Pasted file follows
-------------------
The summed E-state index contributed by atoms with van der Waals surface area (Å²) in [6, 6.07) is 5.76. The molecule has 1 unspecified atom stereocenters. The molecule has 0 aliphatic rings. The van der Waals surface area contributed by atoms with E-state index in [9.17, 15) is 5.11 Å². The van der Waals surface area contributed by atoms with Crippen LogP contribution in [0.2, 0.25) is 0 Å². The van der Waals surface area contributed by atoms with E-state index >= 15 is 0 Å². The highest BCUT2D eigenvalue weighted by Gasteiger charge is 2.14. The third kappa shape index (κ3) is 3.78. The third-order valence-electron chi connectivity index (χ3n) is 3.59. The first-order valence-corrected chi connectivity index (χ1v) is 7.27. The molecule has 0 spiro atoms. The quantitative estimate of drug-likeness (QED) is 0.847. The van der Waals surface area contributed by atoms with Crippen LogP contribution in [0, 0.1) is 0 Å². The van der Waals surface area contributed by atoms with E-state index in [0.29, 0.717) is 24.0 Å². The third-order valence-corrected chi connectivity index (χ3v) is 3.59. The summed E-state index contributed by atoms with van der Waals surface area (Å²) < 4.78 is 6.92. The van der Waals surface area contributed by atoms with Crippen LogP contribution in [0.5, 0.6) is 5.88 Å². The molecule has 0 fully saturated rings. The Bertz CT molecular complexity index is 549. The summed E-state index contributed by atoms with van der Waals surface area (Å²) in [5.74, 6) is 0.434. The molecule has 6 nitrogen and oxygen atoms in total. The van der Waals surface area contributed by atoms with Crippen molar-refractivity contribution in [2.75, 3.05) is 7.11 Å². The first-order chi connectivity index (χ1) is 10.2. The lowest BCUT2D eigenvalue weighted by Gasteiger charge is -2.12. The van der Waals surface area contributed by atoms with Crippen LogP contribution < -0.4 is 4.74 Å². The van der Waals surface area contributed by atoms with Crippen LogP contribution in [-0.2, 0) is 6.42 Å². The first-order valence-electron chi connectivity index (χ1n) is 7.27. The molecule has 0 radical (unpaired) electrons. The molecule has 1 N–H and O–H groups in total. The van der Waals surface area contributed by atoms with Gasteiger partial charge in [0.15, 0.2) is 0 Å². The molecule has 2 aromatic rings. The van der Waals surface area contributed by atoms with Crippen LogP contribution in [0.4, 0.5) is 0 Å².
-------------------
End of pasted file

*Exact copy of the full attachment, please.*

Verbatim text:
The summed E-state index contributed by atoms with van der Waals surface area (Å²) in [6, 6.07) is 5.76. The molecule has 1 unspecified atom stereocenters. The molecule has 0 aliphatic rings. The van der Waals surface area contributed by atoms with E-state index in [9.17, 15) is 5.11 Å². The van der Waals surface area contributed by atoms with Crippen LogP contribution in [0.2, 0.25) is 0 Å². The van der Waals surface area contributed by atoms with E-state index >= 15 is 0 Å². The highest BCUT2D eigenvalue weighted by Gasteiger charge is 2.14. The third kappa shape index (κ3) is 3.78. The third-order valence-electron chi connectivity index (χ3n) is 3.59. The first-order valence-corrected chi connectivity index (χ1v) is 7.27. The molecule has 0 spiro atoms. The quantitative estimate of drug-likeness (QED) is 0.847. The van der Waals surface area contributed by atoms with Crippen LogP contribution in [0, 0.1) is 0 Å². The van der Waals surface area contributed by atoms with E-state index in [0.29, 0.717) is 24.0 Å². The third-order valence-corrected chi connectivity index (χ3v) is 3.59. The summed E-state index contributed by atoms with van der Waals surface area (Å²) < 4.78 is 6.92. The van der Waals surface area contributed by atoms with Crippen LogP contribution in [0.5, 0.6) is 5.88 Å². The molecule has 0 fully saturated rings. The Bertz CT molecular complexity index is 549. The summed E-state index contributed by atoms with van der Waals surface area (Å²) in [5.74, 6) is 0.434. The molecule has 6 nitrogen and oxygen atoms in total. The van der Waals surface area contributed by atoms with Crippen molar-refractivity contribution in [2.75, 3.05) is 7.11 Å². The first-order chi connectivity index (χ1) is 10.2. The lowest BCUT2D eigenvalue weighted by Gasteiger charge is -2.12. The van der Waals surface area contributed by atoms with Crippen LogP contribution < -0.4 is 4.74 Å². The van der Waals surface area contributed by atoms with Crippen LogP contribution in [-0.2, 0) is 6.42 Å². The first-order valence-electron chi connectivity index (χ1n) is 7.27. The molecule has 0 radical (unpaired) electrons. The molecule has 1 N–H and O–H groups in total. The van der Waals surface area contributed by atoms with Gasteiger partial charge in [0.15, 0.2) is 0 Å². The molecule has 2 aromatic rings. The van der Waals surface area contributed by atoms with Crippen LogP contribution in [0.4, 0.5) is 0 Å².